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Luna 18



Luna 18 was a planned lunar sample return mission, a follow-up of the successful Luna 16 mission. It launched on 2 September 1971 and went into lunar orbit 5 days later. Problems with maintaining the orientation of the spacecraft during the descent led to Luna 18 crashing into the Moon on September 11 near Mare Fecunditatis.

Spacecraft and Subsystems

Luna 18 was based on the Ye-8-5 spacecraft body, consisting of two attached stages, an ascent stage mounted on top of a descent stage. The lander stood 3.96 meters tall and had an unfueled landed mass of 1880 kg. With a full load of fuel its launch mass was between 5600 and 5750 kg.

The descent stage was the same as the Ye-8 lower stage for the Lunokhod rovers, a cylindrical body with four protruding landing legs, fuel tanks, a landing radar altimeter, and a dual descent engine complex. The main descent rocket, the KTDU-417, was a throttleable 1920 kg thrust engine used for mid-course corrections, orbit insertion, braking for descent to the surface, and to slow the craft until it reached a cutoff point which was determined by the onboard computer based on altitude and velocity. After cutoff a bank of lower thrust (210 and 350 kg) vernier jets was used for the final landing. The descent stage also acted as a launch pad for the ascent stage. The spacecraft descent stage was equipped with a television camera, radiation and temperature monitors, telecommunications equipment, and a 90 cm extendable arm with a drilling rig for the collection of a lunar soil sample. Communications were via a conical antenna at the end of a boom at 768 and 922 MHz (downlink) and 115 MHz (uplink).

The ascent stage was a smaller cylinder with a spherical top which replaced the Lunokhod rover and housing from the Ye-8 bus. It carried a cylindrical hermetically sealed soil sample container inside a spherical re-entry capsule, mounted on a 1920 kg thrust KRD-61 rocket. Total mass of the ascent stage was 520 kg, of which 245 kg was the nitric acid and UDMH propellant. It was 2 meters tall. The sample return cabin was 50 cm in diameter and had a mass of 39 kg. The KRD-61 could only fire once, for 53 seconds, to put it on a free return trajectory to Earth. Specific impulse of the engine was 313 seconds, it could impart a velocity of 2600 - 2700 m/s to the return craft.

Mission Profile

Luna 18 launched on 2 September 1971 at 13:40:40 UT from the Baikonur Cosmodrome on a Proton booster and Blok D upper stage. Luna 18 was placed in an Earth parking orbit after launch and was then sent towards the Moon. Mid-course corrections were made on 4 and 6 September. On September 7, 1971, it fired its retrorocket and entered lunar orbit, but the firing sequence stopped 15 seconds early. This put Luna 18 into an incorrect 100 km altitude circular orbit with an inclination of 35 degrees. An attempt to put the spacecraft into the nominal 16.9 x 123.9 km orbit failed due to a problem with one of the attitude control engines, putting it into a 93.4 x 180.3 km orbit. The spacecraft completed 85 communications sessions and 54 lunar orbits before it was sent towards the lunar surface by use of the braking rockets on September 11. The attitude control engine again failed, and the spacecraft could not maintain the correct orientation. Signals ceased at 07:47:16.5 UT, assumed to be the moment of impact, although possibly 100 meters or so above the surface. Point of impact was estimated at roughly 3 degrees 34 minutes (3.57) N, 56 degrees 30 minutes (56.50) E (selenographic coordinates) in a rugged mountainous terrain near the edge of Mare Fecunditatis (Sea of Fertility). A Lunar Reconnaissance Orbiter image shows a crater which may be the Luna 18 impact site at 3.76 N, 56.66 E, but this is unconfirmed as of February 2020.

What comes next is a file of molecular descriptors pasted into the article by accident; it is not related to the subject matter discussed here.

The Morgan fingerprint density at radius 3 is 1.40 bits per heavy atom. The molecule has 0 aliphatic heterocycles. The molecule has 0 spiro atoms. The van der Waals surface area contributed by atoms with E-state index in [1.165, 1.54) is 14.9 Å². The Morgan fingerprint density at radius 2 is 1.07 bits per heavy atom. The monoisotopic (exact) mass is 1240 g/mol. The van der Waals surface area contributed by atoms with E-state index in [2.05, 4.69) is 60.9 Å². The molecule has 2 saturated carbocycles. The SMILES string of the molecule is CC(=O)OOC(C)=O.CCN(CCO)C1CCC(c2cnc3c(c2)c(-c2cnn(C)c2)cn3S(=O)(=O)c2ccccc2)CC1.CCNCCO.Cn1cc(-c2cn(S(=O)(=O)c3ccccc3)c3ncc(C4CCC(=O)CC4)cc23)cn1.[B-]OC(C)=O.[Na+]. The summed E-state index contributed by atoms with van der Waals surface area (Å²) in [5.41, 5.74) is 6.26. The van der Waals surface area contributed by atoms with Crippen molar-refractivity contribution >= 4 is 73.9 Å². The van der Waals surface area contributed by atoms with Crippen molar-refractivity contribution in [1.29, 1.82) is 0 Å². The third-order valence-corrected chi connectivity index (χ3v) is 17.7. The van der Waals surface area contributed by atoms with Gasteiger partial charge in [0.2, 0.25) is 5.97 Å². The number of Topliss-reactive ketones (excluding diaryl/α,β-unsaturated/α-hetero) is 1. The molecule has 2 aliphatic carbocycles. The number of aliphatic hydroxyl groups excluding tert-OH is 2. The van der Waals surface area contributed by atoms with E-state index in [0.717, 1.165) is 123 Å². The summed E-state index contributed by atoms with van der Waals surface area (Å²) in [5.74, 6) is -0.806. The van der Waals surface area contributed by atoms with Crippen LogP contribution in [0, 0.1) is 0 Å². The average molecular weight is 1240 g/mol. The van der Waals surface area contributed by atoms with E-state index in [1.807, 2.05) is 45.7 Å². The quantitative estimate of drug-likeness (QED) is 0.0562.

Alternate Names

  • Lunik 18
  • 05448
  • Automatic Station Luna
  • Luna18

Facts in Brief

Launch Date: 1971-09-02
Launch Vehicle: Proton Booster Plus Upper Stage and Escape Stages
Launch Site: Tyuratam (Baikonur Cosmodrome), U.S.S.R
Mass: 5600 kg

Funding Agency

  • Unknown (U.S.S.R)


  • Planetary Science
  • Space Physics

Additional Information

Questions and comments about this spacecraft can be directed to: Dr. David R. Williams



NameRoleOriginal AffiliationE-mail
Mr. Artem IvankovGeneral ContactLavochkin

Selected References

  • Harvey, B., The new Russian space programme from competition to collaboration, John Wiley & Sons, Chichester, England, 1996.
  • Johnson, N. L., Handbook of soviet lunar and planetary exploration - volume 47 science and technology series, Amer. Astronau. Soc. Publ., 1979.
  • Soviet space programs, 1971-75 - volume 1, Unpublished, Unnumbered, 1976.
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